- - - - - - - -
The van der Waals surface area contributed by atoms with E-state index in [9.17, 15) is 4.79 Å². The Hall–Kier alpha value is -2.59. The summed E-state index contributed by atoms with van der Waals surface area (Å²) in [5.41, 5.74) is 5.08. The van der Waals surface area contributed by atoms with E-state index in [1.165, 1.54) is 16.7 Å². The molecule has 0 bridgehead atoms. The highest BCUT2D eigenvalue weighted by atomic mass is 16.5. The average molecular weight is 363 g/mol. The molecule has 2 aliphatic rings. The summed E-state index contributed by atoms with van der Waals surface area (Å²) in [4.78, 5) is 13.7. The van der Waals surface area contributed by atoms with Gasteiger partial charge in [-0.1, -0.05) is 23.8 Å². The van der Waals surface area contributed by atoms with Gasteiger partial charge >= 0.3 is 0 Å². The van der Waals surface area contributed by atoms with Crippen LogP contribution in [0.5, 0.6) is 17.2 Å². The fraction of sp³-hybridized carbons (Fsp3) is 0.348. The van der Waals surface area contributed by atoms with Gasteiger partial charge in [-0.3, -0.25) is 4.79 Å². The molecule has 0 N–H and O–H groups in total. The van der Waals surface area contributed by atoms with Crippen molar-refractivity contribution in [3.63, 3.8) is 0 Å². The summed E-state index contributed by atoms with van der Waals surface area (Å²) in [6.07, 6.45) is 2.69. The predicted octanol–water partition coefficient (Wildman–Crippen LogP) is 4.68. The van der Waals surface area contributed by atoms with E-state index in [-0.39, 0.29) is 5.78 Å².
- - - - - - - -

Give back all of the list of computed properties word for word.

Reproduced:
The van der Waals surface area contributed by atoms with E-state index in [9.17, 15) is 4.79 Å². The Hall–Kier alpha value is -2.59. The summed E-state index contributed by atoms with van der Waals surface area (Å²) in [5.41, 5.74) is 5.08. The van der Waals surface area contributed by atoms with E-state index in [1.165, 1.54) is 16.7 Å². The molecule has 0 bridgehead atoms. The highest BCUT2D eigenvalue weighted by atomic mass is 16.5. The average molecular weight is 363 g/mol. The molecule has 2 aliphatic rings. The summed E-state index contributed by atoms with van der Waals surface area (Å²) in [4.78, 5) is 13.7. The van der Waals surface area contributed by atoms with Gasteiger partial charge in [-0.1, -0.05) is 23.8 Å². The van der Waals surface area contributed by atoms with Gasteiger partial charge >= 0.3 is 0 Å². The van der Waals surface area contributed by atoms with Crippen LogP contribution in [0.5, 0.6) is 17.2 Å². The fraction of sp³-hybridized carbons (Fsp3) is 0.348. The van der Waals surface area contributed by atoms with Gasteiger partial charge in [-0.3, -0.25) is 4.79 Å². The molecule has 0 N–H and O–H groups in total. The van der Waals surface area contributed by atoms with Crippen molar-refractivity contribution in [3.63, 3.8) is 0 Å². The summed E-state index contributed by atoms with van der Waals surface area (Å²) in [6.07, 6.45) is 2.69. The predicted octanol–water partition coefficient (Wildman–Crippen LogP) is 4.68. The van der Waals surface area contributed by atoms with E-state index in [-0.39, 0.29) is 5.78 Å².